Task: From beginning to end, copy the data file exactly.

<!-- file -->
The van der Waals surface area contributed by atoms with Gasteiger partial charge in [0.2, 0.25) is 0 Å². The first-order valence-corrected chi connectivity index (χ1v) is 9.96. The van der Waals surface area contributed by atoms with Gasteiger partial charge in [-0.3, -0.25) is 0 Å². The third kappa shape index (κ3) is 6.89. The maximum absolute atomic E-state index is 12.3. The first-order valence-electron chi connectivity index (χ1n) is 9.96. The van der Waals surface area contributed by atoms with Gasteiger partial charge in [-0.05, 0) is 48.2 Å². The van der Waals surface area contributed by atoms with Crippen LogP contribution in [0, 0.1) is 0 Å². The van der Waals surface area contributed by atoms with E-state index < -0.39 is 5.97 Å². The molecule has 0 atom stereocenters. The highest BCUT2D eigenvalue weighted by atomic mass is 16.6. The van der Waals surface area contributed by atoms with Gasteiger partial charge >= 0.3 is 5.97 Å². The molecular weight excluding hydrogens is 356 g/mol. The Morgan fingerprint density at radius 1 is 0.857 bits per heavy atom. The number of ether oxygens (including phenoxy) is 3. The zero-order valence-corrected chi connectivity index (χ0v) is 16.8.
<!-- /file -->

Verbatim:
The van der Waals surface area contributed by atoms with Gasteiger partial charge in [0.2, 0.25) is 0 Å². The first-order valence-corrected chi connectivity index (χ1v) is 9.96. The van der Waals surface area contributed by atoms with Gasteiger partial charge in [-0.3, -0.25) is 0 Å². The third kappa shape index (κ3) is 6.89. The maximum absolute atomic E-state index is 12.3. The first-order valence-electron chi connectivity index (χ1n) is 9.96. The van der Waals surface area contributed by atoms with Gasteiger partial charge in [-0.05, 0) is 48.2 Å². The van der Waals surface area contributed by atoms with Crippen LogP contribution in [0, 0.1) is 0 Å². The van der Waals surface area contributed by atoms with E-state index < -0.39 is 5.97 Å². The molecule has 0 atom stereocenters. The highest BCUT2D eigenvalue weighted by atomic mass is 16.6. The van der Waals surface area contributed by atoms with Gasteiger partial charge >= 0.3 is 5.97 Å². The molecular weight excluding hydrogens is 356 g/mol. The Morgan fingerprint density at radius 1 is 0.857 bits per heavy atom. The number of ether oxygens (including phenoxy) is 3. The zero-order valence-corrected chi connectivity index (χ0v) is 16.8.